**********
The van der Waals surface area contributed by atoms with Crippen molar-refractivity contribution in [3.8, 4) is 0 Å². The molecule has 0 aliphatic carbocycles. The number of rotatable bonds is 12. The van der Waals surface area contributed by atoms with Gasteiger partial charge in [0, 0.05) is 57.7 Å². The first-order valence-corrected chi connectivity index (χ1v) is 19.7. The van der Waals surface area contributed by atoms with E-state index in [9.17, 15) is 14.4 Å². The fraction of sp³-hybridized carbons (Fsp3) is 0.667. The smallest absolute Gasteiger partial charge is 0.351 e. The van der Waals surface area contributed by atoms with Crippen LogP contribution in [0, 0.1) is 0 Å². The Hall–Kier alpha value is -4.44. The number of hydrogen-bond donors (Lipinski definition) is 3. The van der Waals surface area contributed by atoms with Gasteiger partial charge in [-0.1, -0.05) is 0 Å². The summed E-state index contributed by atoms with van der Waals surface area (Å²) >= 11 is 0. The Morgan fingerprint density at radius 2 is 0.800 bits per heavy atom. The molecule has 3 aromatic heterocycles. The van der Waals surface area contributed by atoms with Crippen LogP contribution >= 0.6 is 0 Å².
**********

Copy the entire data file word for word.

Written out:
The van der Waals surface area contributed by atoms with Crippen molar-refractivity contribution in [3.8, 4) is 0 Å². The molecule has 0 aliphatic carbocycles. The number of rotatable bonds is 12. The van der Waals surface area contributed by atoms with Gasteiger partial charge in [0, 0.05) is 57.7 Å². The first-order valence-corrected chi connectivity index (χ1v) is 19.7. The van der Waals surface area contributed by atoms with E-state index in [9.17, 15) is 14.4 Å². The fraction of sp³-hybridized carbons (Fsp3) is 0.667. The smallest absolute Gasteiger partial charge is 0.351 e. The van der Waals surface area contributed by atoms with Crippen LogP contribution in [0, 0.1) is 0 Å². The Hall–Kier alpha value is -4.44. The number of hydrogen-bond donors (Lipinski definition) is 3. The van der Waals surface area contributed by atoms with Gasteiger partial charge in [-0.1, -0.05) is 0 Å². The summed E-state index contributed by atoms with van der Waals surface area (Å²) >= 11 is 0. The Morgan fingerprint density at radius 2 is 0.800 bits per heavy atom. The molecule has 3 aromatic heterocycles. The van der Waals surface area contributed by atoms with Crippen LogP contribution >= 0.6 is 0 Å².